ORIGINAL RESEARCH article
Impacts of more frequent droughts on a relict low-altitude Pinus uncinata stand in the French Alps
- 1Centre National de Recherche Scientifique UMR6042 GEOLAB, Clermont-Ferrand, France
- 2Laboratory of Dendrogeomorphology, Department of Exogene Geology, Institute of Geological Sciences, University of Bern, Bern, Switzerland
- 3IRSTEA, UR EMGR, Saint Martin d'Hères, France
- 4Climatic Change and Climate Impacts, Institute for Environmental Sciences, University of Geneva, Geneva, Switzerland
- 5Centre National de Recherche Scientifique, Université Joseph Fourier UMR 5194 PACTE, Grenoble, France
- 6Aix Marseille Université, CNRS, Ministère de la Culture et de la Communication, CCJ UMR 7299, 13094, Aix en Provence, France
- 7Centre National de Recherche Scientifique UMR 7263 IMBE, Aix-en-Provence, France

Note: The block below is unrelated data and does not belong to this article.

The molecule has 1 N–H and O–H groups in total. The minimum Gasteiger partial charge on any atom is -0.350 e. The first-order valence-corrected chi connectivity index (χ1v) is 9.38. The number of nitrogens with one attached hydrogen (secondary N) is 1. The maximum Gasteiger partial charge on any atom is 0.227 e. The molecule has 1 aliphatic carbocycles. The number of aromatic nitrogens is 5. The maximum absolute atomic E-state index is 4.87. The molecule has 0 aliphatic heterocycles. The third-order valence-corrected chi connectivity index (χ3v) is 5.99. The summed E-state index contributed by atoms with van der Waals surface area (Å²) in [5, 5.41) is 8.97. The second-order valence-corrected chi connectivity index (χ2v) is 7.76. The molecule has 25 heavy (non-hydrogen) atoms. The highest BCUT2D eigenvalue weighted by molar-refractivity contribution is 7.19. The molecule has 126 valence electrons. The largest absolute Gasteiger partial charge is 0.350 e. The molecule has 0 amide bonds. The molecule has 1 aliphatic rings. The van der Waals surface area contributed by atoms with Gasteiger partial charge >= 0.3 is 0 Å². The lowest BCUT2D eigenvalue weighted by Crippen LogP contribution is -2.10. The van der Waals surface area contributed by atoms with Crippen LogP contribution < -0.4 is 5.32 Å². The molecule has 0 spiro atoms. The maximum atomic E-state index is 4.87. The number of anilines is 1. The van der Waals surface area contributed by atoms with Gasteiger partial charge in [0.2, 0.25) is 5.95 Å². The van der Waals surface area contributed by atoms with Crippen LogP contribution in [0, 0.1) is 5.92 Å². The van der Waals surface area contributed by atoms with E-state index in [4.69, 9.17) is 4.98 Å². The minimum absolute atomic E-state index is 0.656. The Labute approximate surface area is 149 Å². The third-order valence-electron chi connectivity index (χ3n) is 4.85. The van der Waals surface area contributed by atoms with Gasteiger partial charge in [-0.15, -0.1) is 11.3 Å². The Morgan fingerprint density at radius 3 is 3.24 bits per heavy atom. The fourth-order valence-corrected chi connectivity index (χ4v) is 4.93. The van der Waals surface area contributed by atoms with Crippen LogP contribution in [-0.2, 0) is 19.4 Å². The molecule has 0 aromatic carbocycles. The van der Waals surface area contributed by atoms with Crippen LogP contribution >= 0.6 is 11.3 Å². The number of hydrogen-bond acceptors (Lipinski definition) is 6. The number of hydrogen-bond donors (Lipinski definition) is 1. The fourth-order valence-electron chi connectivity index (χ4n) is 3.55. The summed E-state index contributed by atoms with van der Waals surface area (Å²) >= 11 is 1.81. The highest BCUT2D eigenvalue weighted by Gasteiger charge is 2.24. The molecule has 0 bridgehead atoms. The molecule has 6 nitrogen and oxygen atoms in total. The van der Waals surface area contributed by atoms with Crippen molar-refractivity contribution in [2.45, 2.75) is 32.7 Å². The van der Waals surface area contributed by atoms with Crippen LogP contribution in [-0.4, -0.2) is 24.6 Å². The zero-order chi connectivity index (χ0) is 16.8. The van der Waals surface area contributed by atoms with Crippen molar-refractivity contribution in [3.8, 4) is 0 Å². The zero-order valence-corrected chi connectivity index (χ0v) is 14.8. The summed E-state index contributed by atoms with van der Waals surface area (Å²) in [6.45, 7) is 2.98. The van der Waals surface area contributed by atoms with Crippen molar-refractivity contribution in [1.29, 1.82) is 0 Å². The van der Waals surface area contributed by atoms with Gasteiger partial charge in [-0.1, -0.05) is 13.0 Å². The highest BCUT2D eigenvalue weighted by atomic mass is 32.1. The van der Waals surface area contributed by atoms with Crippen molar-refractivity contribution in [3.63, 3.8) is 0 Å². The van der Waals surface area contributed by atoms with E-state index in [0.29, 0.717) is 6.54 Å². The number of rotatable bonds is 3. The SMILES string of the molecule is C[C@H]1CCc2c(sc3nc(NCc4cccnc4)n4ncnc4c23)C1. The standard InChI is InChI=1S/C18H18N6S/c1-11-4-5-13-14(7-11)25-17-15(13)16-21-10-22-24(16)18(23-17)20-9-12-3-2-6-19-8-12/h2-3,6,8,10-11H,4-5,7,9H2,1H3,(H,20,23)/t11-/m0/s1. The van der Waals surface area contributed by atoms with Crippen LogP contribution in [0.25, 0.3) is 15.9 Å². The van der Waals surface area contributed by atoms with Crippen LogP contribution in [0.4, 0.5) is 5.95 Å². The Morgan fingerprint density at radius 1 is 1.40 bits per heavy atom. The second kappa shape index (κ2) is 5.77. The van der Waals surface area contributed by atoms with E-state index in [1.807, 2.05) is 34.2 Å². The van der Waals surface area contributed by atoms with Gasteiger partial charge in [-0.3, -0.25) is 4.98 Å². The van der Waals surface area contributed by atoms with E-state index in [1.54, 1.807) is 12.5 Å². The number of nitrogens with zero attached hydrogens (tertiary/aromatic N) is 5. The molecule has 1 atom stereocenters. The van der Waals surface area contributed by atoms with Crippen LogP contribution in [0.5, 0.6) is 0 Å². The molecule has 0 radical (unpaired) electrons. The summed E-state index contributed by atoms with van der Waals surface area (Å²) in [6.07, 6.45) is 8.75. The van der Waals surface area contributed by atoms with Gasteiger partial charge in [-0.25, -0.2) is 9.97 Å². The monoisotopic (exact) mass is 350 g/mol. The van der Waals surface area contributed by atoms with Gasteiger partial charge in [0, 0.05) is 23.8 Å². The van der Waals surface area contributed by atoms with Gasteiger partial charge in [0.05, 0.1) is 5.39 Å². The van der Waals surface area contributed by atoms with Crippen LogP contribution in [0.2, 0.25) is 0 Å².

Cold microclimatic conditions provide exceptional microhabitats to Pinus uncinata stands occurring at abnormally low altitudes in seven relict stands of the northern French Alps. Here, P. uncinata is located at the lower bounds of its ecological limits and therefore expected to provide a sensitive indicator of climate change processes. We used dendrochronological analysis to study the growth patterns of closely spaced chronologies across an elevational transect and compare a relict low-altitude to a P. uncinata stand located at the alpine treeline. Two detrending procedures are used to reveal high- and low-frequencies embedded in annually resolved ring-width series. Growth response of P. uncinata to instrumental temperature and precipitation data is investigated by means of moving response function analyses. Results show an increase in the sensitivity of tree-ring widths to drought during previous summer in both stands. At the treeline stand, an increasing response to fall temperature is observed whereby fall temperature and radial tree growth increased in two synchronous steps around ~1930 and from ~1980-present. At the low-altitude stand, P. uncinata appears more drought sensitive and exhibits a sharp growth decline since the mid-1980s, coinciding with increasing summer temperatures. Growth divergence between the two stands can be observed since the mid-1980s. We argue that the positive growth trend at the high-altitude stand is due to increasing fall temperatures which would favor the formation of metabolic reserves in conjunction with atmospheric CO2 enrichment that in turn would facilitate improved water use efficiency. At the relict low-altitude stand, in contrast, it seems that improved water use efficiency cannot compensate for the increase in summer temperatures.